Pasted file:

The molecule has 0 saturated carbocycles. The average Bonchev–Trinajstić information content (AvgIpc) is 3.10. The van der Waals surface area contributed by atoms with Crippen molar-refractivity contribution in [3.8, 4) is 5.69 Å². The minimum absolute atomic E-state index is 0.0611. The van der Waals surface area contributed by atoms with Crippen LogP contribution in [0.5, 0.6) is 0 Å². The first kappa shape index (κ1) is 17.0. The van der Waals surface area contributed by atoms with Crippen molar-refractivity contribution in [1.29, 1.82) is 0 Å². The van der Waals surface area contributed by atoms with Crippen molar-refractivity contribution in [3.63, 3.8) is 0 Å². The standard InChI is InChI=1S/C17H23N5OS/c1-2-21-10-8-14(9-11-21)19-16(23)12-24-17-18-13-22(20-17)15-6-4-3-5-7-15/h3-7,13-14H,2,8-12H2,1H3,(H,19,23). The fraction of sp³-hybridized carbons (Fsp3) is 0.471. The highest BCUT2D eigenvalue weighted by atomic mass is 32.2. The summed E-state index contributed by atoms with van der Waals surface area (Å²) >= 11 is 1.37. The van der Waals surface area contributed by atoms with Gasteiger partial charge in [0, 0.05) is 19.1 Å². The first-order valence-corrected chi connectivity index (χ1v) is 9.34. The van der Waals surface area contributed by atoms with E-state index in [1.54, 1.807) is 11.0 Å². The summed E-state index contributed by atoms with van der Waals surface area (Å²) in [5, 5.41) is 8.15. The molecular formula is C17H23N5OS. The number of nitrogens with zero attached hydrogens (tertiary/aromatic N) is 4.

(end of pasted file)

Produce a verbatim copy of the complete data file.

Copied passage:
The molecule has 0 saturated carbocycles. The average Bonchev–Trinajstić information content (AvgIpc) is 3.10. The van der Waals surface area contributed by atoms with Crippen molar-refractivity contribution in [3.8, 4) is 5.69 Å². The minimum absolute atomic E-state index is 0.0611. The van der Waals surface area contributed by atoms with Crippen LogP contribution in [0.5, 0.6) is 0 Å². The first kappa shape index (κ1) is 17.0. The van der Waals surface area contributed by atoms with Crippen molar-refractivity contribution in [1.29, 1.82) is 0 Å². The van der Waals surface area contributed by atoms with Crippen molar-refractivity contribution in [3.63, 3.8) is 0 Å². The standard InChI is InChI=1S/C17H23N5OS/c1-2-21-10-8-14(9-11-21)19-16(23)12-24-17-18-13-22(20-17)15-6-4-3-5-7-15/h3-7,13-14H,2,8-12H2,1H3,(H,19,23). The fraction of sp³-hybridized carbons (Fsp3) is 0.471. The highest BCUT2D eigenvalue weighted by atomic mass is 32.2. The summed E-state index contributed by atoms with van der Waals surface area (Å²) >= 11 is 1.37. The van der Waals surface area contributed by atoms with Gasteiger partial charge in [0, 0.05) is 19.1 Å². The first-order valence-corrected chi connectivity index (χ1v) is 9.34. The van der Waals surface area contributed by atoms with E-state index in [1.54, 1.807) is 11.0 Å². The summed E-state index contributed by atoms with van der Waals surface area (Å²) in [5, 5.41) is 8.15. The molecular formula is C17H23N5OS. The number of nitrogens with zero attached hydrogens (tertiary/aromatic N) is 4.